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The Green Bank Telescope in West Virginia monitored fast radio burst (FRB) 121102. Photo: Green Bank Observatory.

Scientists honed in on the galaxy where mysterious fast radio bursts (FRB) seem to be originating. In just a few milliseconds, FRBs give off roughly the same amount of energy as the Sun does in a day, according to a New York Times report.

Why it matters: At least 30 FRBs have been found since 2007, per the Times, and scientists don't know what causes them. But, they've gotten more information about the environment around them after tracing a particularly repetitive burster called FRB121102 to a galaxy that's 3 billion light years away.

What happened: FRB121102 looked to have been made "in a magnetic field at least thousands of times more powerfully than normally seen in space," the Times reports. The Washington Post reports its flares are "500 times as twisted as any other burst scientists have seen," which also supports the theory that they originate near an intense magnetic field — like the one produced by the supermassive black hole at the center of the Milky Way galaxy or a supernova.

Other potential sources include:

  • For FRB121102, the Post reports that scientists believe it could be surrounded by "a highly magnetized cocoon of material."
  • Extraterrestrial intelligence and "solar-powered alien craft," but per the Post, an E.T. research initiative focused on FRB121102 "revealed no extraterrestrial voyagers."
  • A neutron star could be producing the flare, but Simon Chatterjee at Cornell, who tracked FRB121102, told the Times "it would have to be unlike anything else seen in our galaxy."

What's next: Sarah Burke-Spolaor, a West Virginia University astrophysicist who was involved in research on FBR121102, told the Post the latest discovery on the burst "will help 'steer the field.'"

Go deeper

Updated 3 hours ago - World

In photos: Pope Francis spreads message of peace on first trip to Iraq

Pope Francis waving as he arrives near the ruins of the Syriac Catholic Church of the Immaculate Conception (al-Tahira-l-Kubra), in the old city of Iraq's northern Mosul on March 7. Photo: Vincenzo Pinto/AFP via Getty Images

Pope Francis was on Sunday visiting areas of northern Iraq once held by Islamic State militants.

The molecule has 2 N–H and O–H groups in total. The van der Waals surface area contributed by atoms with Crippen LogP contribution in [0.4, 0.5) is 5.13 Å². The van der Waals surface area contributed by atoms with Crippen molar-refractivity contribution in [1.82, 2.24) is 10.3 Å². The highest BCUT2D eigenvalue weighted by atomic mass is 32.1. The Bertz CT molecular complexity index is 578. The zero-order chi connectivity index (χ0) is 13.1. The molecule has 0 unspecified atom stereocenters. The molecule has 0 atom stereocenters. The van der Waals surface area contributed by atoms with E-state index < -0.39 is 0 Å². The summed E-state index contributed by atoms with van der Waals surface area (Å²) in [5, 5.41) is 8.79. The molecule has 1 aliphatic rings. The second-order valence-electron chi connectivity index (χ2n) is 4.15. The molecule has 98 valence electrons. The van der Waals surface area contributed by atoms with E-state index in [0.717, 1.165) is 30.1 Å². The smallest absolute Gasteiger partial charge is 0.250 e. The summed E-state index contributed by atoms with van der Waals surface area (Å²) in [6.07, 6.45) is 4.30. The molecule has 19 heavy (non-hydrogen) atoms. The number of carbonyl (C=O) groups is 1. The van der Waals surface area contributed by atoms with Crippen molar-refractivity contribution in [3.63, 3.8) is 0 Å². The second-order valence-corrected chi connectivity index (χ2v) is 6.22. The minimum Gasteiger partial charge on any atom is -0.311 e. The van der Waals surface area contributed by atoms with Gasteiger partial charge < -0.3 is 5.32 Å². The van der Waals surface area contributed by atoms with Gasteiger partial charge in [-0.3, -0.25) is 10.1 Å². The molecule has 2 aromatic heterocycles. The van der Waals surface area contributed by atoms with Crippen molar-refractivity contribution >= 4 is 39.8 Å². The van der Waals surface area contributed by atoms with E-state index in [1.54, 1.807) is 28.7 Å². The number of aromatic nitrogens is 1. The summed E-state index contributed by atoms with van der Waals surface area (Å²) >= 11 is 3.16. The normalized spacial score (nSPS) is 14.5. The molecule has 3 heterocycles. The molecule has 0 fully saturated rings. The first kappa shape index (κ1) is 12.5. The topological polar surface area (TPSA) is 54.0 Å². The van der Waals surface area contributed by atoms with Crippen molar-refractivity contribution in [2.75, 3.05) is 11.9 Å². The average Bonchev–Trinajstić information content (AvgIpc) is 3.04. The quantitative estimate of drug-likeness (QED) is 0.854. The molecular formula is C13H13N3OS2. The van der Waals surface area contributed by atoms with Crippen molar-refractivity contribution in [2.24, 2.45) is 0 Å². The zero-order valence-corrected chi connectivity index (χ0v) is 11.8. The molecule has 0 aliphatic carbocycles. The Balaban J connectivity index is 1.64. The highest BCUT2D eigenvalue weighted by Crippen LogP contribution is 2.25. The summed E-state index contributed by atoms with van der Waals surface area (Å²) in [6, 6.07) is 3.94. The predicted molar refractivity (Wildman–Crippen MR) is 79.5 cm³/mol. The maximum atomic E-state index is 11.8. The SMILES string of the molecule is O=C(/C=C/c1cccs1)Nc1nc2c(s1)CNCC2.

Why it matters: This is the first-ever papal trip to Iraq. The purpose of Francis' four-day visit is largely intended to reassure the country's Christian minority, who were violently persecuted by ISIS, which controlled the region from 2014-2017.

Cuomo faces fresh misconduct allegations from former aides

New York Gov. Andrew Cuomo during a February press conference in New York City. Photo: Seth Wenig/Pool/AFP via Getty Images

The office of New York Gov. Andrew Cuomo (D) was on Saturday facing fresh accusations of misconduct against his staff, including further allegations of inappropriate behavior against two more women. His office denies the claims.

Driving the news: The Washington Post reported Cuomo allegedly embraced an aide when he led the U.S. Department of Housing and Urban Development and that two male staffers who worked for him in the governor's office accused him of routinely berating them "with explicit language."

In photos: Protesters rally for George Floyd ahead of Derek Chauvin's trial

Chaz Neal, a Redwing community activist, outside the Minnesota Governor's residence during a protest in support of George Floyd in St.Paul, Minnesota, on March 6. Photo: Kerem Yucel/AFP via Getty Images

Dozens of protesters were rallying outside the Minnesota governor's mansion in St Paul Saturday, urging justice for George Floyd ahead of former Minneapolis police officer Derek Chauvin's trial over the 46-year-old's death.

The big picture: Chauvin faces charges for second-degree murder and manslaughter over Floyd's death last May, which ignited massive nationwide and global protests against racism and for police reform. His trial is due to start this Monday, with jury selection procedures.